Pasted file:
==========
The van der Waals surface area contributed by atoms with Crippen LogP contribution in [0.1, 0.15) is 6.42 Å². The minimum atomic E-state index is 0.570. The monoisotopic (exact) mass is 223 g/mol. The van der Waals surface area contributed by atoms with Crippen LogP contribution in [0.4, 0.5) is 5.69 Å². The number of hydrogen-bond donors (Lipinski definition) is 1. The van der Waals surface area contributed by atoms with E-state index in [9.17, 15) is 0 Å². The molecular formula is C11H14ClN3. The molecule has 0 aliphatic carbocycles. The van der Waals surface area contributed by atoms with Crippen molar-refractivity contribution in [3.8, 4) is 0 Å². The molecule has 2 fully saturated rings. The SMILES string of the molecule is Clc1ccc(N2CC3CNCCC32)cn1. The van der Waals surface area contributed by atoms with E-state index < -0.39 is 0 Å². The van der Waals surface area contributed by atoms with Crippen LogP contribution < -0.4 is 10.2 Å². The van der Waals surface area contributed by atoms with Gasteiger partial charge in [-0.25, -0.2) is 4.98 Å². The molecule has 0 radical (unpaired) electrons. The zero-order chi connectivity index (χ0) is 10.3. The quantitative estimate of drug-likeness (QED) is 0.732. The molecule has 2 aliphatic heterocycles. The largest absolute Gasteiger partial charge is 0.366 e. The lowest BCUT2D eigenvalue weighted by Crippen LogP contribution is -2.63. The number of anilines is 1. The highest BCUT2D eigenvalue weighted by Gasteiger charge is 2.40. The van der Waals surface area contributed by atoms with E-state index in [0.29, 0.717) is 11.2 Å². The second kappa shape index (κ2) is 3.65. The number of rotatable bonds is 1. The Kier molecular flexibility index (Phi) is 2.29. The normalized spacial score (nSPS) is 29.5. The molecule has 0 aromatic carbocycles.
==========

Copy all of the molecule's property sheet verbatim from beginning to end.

The van der Waals surface area contributed by atoms with Crippen LogP contribution in [0.1, 0.15) is 6.42 Å². The minimum atomic E-state index is 0.570. The monoisotopic (exact) mass is 223 g/mol. The van der Waals surface area contributed by atoms with Crippen LogP contribution in [0.4, 0.5) is 5.69 Å². The number of hydrogen-bond donors (Lipinski definition) is 1. The van der Waals surface area contributed by atoms with E-state index in [9.17, 15) is 0 Å². The molecular formula is C11H14ClN3. The molecule has 0 aliphatic carbocycles. The van der Waals surface area contributed by atoms with Crippen molar-refractivity contribution in [3.8, 4) is 0 Å². The molecule has 2 fully saturated rings. The SMILES string of the molecule is Clc1ccc(N2CC3CNCCC32)cn1. The van der Waals surface area contributed by atoms with E-state index < -0.39 is 0 Å². The van der Waals surface area contributed by atoms with Crippen LogP contribution < -0.4 is 10.2 Å². The van der Waals surface area contributed by atoms with Gasteiger partial charge in [-0.25, -0.2) is 4.98 Å². The molecule has 0 radical (unpaired) electrons. The zero-order chi connectivity index (χ0) is 10.3. The quantitative estimate of drug-likeness (QED) is 0.732. The molecule has 2 aliphatic heterocycles. The largest absolute Gasteiger partial charge is 0.366 e. The lowest BCUT2D eigenvalue weighted by Crippen LogP contribution is -2.63. The number of anilines is 1. The highest BCUT2D eigenvalue weighted by Gasteiger charge is 2.40. The van der Waals surface area contributed by atoms with E-state index in [0.29, 0.717) is 11.2 Å². The second kappa shape index (κ2) is 3.65. The number of rotatable bonds is 1. The Kier molecular flexibility index (Phi) is 2.29. The normalized spacial score (nSPS) is 29.5. The molecule has 0 aromatic carbocycles.